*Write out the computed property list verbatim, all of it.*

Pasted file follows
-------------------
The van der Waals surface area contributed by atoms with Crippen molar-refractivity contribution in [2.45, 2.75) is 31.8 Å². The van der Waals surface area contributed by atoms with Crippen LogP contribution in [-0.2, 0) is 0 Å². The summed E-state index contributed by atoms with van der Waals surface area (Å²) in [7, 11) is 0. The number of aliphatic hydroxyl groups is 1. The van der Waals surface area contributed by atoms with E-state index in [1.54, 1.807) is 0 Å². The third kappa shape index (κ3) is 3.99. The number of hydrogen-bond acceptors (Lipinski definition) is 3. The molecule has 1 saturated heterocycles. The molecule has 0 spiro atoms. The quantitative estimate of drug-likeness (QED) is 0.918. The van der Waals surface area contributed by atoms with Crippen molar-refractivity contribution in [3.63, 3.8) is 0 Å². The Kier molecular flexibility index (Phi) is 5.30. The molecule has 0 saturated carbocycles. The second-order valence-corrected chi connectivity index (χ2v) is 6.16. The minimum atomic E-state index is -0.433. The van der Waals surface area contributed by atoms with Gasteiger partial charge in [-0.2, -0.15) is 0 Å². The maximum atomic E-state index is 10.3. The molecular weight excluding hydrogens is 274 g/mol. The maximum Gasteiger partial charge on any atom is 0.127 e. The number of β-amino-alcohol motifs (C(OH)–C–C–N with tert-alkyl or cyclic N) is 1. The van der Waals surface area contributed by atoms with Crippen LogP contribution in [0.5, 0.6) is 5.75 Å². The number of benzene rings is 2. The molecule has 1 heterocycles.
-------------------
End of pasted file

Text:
The van der Waals surface area contributed by atoms with Crippen molar-refractivity contribution in [2.45, 2.75) is 31.8 Å². The van der Waals surface area contributed by atoms with Crippen LogP contribution in [-0.2, 0) is 0 Å². The summed E-state index contributed by atoms with van der Waals surface area (Å²) in [7, 11) is 0. The number of aliphatic hydroxyl groups is 1. The van der Waals surface area contributed by atoms with E-state index in [1.54, 1.807) is 0 Å². The third kappa shape index (κ3) is 3.99. The number of hydrogen-bond acceptors (Lipinski definition) is 3. The molecule has 1 saturated heterocycles. The molecule has 0 spiro atoms. The quantitative estimate of drug-likeness (QED) is 0.918. The van der Waals surface area contributed by atoms with Crippen molar-refractivity contribution in [3.63, 3.8) is 0 Å². The Kier molecular flexibility index (Phi) is 5.30. The molecule has 0 saturated carbocycles. The second-order valence-corrected chi connectivity index (χ2v) is 6.16. The minimum atomic E-state index is -0.433. The van der Waals surface area contributed by atoms with Gasteiger partial charge in [-0.2, -0.15) is 0 Å². The maximum atomic E-state index is 10.3. The molecular weight excluding hydrogens is 274 g/mol. The maximum Gasteiger partial charge on any atom is 0.127 e. The number of β-amino-alcohol motifs (C(OH)–C–C–N with tert-alkyl or cyclic N) is 1. The van der Waals surface area contributed by atoms with Crippen LogP contribution in [0.5, 0.6) is 5.75 Å². The number of benzene rings is 2. The molecule has 1 heterocycles.